2011 St. Clement "Oroppas" Napa Valley Bordeaux Blend (Elsewhere $50)

SKU #1195065 94 points Vinous

 The 2011 Cabernet Sauvignon Oroppas brings together a gorgeous combination of silkiness and power. Mocha, espresso, plum and smoke inform a textured, expressive Cabernet long on personality. The 2011 emerges from a number of parcels, but most of the fruit is from Paras on Mt. Veeder. This is an especially luscious, inviting wine from St. Clement and former winemaker Danielle Cyrot. (AG)  (11/2013)

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Price: $44.99
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Staff Image By: Michael Jordan | K&L Staff Member | Review Date: 3/2/2015 | Send Email
The 2011 vintage of the St. Clement Oroppas is a fantastic wine that makes me have a little hope for some of the 2011 Napa Cabernet. The wine is a blend of Diamond Mountain, Howell Mountain, Mount Veeder, Rutherford and Spring Mountain fruit. They achieved some lovely extraction for such a cool vintage. Nice flavors of mocha, plum, cedar and vanilla harmonize well with the fruit and make a delicious wine for the next 5 years.

Staff Image By: Alex Pross | K&L Staff Member | Review Date: 2/18/2015 | Send Email
Glass Full Glass Full Glass Full Glass Full Glass Full
This wine rocks! Wow, this is the kind of California wine I want to drink, oozing with a distinctive feel of terroir as well as rich fruit and spicy oak accents. St Clement makes 3 single-vineyard offerings that sell from $60-$100 annually but in the challenging 2011 vintage they declassified the three vineyards Paras, Armstrong and Star and blended them into the Oroppas. Always a strong offering this made the 2011 St. Clement Oroppas outstanding, easily the best I have ever tasted. The wine has a gorgeous nose of clove, volcanic rock, red berry and mocha while the palate is a seductive blend of berry, mocha, molten rock and spice. This wine has fantastic length and complexity with a long, full finish it is a testament to what can be achieved in 2011 and one of the better 2011s from Napa Valley I have tasted.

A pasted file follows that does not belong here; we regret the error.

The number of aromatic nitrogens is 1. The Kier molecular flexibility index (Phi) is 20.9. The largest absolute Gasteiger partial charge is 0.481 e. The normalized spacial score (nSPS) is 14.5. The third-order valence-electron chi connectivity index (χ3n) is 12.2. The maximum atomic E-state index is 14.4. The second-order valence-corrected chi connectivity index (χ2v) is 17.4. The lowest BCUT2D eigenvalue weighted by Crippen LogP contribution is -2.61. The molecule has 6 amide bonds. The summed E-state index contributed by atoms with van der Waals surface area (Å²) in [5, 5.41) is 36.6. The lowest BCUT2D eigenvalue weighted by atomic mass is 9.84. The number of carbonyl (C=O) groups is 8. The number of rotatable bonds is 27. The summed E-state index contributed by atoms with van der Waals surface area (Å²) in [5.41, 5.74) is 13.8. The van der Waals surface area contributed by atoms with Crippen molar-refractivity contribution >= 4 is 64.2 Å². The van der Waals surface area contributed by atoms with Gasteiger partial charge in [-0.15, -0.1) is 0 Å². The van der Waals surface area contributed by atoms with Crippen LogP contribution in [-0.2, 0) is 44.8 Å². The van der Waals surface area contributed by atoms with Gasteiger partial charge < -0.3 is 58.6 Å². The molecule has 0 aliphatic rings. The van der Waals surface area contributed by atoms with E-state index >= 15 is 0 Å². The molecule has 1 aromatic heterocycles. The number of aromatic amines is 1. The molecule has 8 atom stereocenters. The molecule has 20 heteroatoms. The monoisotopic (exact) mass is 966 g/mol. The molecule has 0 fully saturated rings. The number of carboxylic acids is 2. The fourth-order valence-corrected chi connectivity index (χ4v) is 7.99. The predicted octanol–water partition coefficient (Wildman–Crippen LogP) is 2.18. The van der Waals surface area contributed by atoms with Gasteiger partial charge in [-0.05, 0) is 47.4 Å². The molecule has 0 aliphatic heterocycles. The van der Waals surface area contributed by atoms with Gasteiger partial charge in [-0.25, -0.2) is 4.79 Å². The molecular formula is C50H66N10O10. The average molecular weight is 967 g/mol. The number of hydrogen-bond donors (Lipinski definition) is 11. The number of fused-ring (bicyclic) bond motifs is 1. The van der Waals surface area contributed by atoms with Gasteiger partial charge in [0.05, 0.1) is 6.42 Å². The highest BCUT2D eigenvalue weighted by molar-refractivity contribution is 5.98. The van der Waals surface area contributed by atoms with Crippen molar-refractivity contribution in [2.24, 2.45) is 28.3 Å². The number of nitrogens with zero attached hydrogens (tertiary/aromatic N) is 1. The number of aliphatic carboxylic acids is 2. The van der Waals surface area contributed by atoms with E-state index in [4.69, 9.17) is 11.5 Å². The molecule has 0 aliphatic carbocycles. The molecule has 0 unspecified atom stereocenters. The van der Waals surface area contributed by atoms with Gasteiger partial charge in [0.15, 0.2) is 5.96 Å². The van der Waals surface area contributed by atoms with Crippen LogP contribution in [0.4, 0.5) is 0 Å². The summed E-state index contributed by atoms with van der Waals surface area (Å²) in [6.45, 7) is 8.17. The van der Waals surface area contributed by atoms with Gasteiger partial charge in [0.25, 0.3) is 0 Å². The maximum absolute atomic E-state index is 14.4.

Top Value! Drink from 2015 to 2025

Additional Information:


Cabernet Sauvignon and Blends

- Cabernet Sauvignon has come a long way from its role as a blending varietal, however dominant, in the wines of Bordeaux. Today it is the most planted red varietal in the world. Identified as a descendent of Cabernet Franc and Sauvignon Blanc, the late-ripening Cabernet Sauvignon needs to be planted in warmer climates to fully ripen. Its small berries can easily be identified for their distinctive blue color, thick skins and high tannins. And while the varietal has its own definitive characteristics: green pepper-like aromas and black currant flavors among them, it is perhaps most prized for its ability to convey terroir, vintage and winemaking. A relatively new varietal, Cabernet Sauvignon started making inroads into the wines of the Médoc and Graves in the late-18th century. Today it is also dominant in the up-and-coming Entre-Deux-Mers region of Bordeaux and can also be found in Southwest France. It is the companion varietal to Sangiovese in Italy's Super Tuscans and is planted all over Europe, stretching to lesser-known winegrowing regions like Russia and Lebanon. In the Americas Cabernet Sauvignon has found champions in every nook and cranny of California and among winemakers in Washington, where it complements plantings of Merlot. In South America, Cab thrives in Chile, but can also be found in smaller amounts in Argentina and even in Mexico.

United States

- When people consider domestic wine, they normally think about the state of California. The fine viticultural Region within California, including the Napa Valley, Sonoma, Santa Cruz Mountains, Mendocino and Santa Barbara, are capable of growing grapes of world-class quality. But there's plenty of fabulous wine coming from other states, too. Oregon, Washington and New York are also causing eyebrows (and glassware) to be raised around the world.


- With the explosive growth that California's wine industry has seen the past several years, it's easy to view winemaking and grape growing in the Golden State as a recent phenomenon. And while it's true that California's viticultural history is brief compared to several European countries, this state's roots date back well over 200 years. Due to the enormous response to California wine within the United States and worldwide, there are thousands of excellent and diverse wines being produced within the state each year.
Specific Appellation:

Napa Valley

- America's most famous wine region, which encompasses a varied geographical territory running about 20 miles long from the San Francisco Bay northward to the foot of Mount St. Helena. Napa's great diversity, both in terms of climate and terroir, has led to the creation of a number of smaller AVAs like Stags Leap District, Rutherford, Howell Mountain, Oakville and Mount Veeder, among others. Cabernet and chardonnay still reign supreme, but just about everything under the sun is grown in Napa Valley, in quality levels ranging from $2 jug wine to $500 a bottle California cab.
Alcohol Content (%): 14.6